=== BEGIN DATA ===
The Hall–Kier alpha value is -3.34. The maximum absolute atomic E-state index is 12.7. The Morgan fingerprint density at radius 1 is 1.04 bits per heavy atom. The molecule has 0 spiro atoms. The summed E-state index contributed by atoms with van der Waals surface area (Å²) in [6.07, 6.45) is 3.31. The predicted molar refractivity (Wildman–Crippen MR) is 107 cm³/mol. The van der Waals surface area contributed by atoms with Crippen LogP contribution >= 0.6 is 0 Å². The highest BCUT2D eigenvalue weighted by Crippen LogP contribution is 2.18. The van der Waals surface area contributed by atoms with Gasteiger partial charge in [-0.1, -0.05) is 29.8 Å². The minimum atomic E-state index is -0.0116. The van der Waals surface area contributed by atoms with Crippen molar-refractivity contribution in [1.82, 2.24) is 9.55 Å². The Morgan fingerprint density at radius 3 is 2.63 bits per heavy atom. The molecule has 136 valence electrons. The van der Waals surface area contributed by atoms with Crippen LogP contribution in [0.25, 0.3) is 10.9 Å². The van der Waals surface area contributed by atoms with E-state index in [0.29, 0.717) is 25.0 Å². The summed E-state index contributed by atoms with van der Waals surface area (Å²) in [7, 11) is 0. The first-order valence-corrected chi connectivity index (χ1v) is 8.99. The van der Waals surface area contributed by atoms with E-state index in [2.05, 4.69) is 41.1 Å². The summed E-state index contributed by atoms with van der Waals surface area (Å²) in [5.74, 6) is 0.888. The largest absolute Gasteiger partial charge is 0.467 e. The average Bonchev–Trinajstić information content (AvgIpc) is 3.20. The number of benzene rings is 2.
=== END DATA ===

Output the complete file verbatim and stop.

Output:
The Hall–Kier alpha value is -3.34. The maximum absolute atomic E-state index is 12.7. The Morgan fingerprint density at radius 1 is 1.04 bits per heavy atom. The molecule has 0 spiro atoms. The summed E-state index contributed by atoms with van der Waals surface area (Å²) in [6.07, 6.45) is 3.31. The predicted molar refractivity (Wildman–Crippen MR) is 107 cm³/mol. The van der Waals surface area contributed by atoms with Crippen LogP contribution >= 0.6 is 0 Å². The highest BCUT2D eigenvalue weighted by Crippen LogP contribution is 2.18. The van der Waals surface area contributed by atoms with Gasteiger partial charge in [-0.1, -0.05) is 29.8 Å². The minimum atomic E-state index is -0.0116. The van der Waals surface area contributed by atoms with Crippen molar-refractivity contribution in [1.82, 2.24) is 9.55 Å². The Morgan fingerprint density at radius 3 is 2.63 bits per heavy atom. The molecule has 136 valence electrons. The van der Waals surface area contributed by atoms with Crippen LogP contribution in [0.25, 0.3) is 10.9 Å². The van der Waals surface area contributed by atoms with E-state index in [0.29, 0.717) is 25.0 Å². The summed E-state index contributed by atoms with van der Waals surface area (Å²) in [7, 11) is 0. The first-order valence-corrected chi connectivity index (χ1v) is 8.99. The van der Waals surface area contributed by atoms with E-state index in [2.05, 4.69) is 41.1 Å². The summed E-state index contributed by atoms with van der Waals surface area (Å²) in [5.74, 6) is 0.888. The largest absolute Gasteiger partial charge is 0.467 e. The average Bonchev–Trinajstić information content (AvgIpc) is 3.20. The number of benzene rings is 2.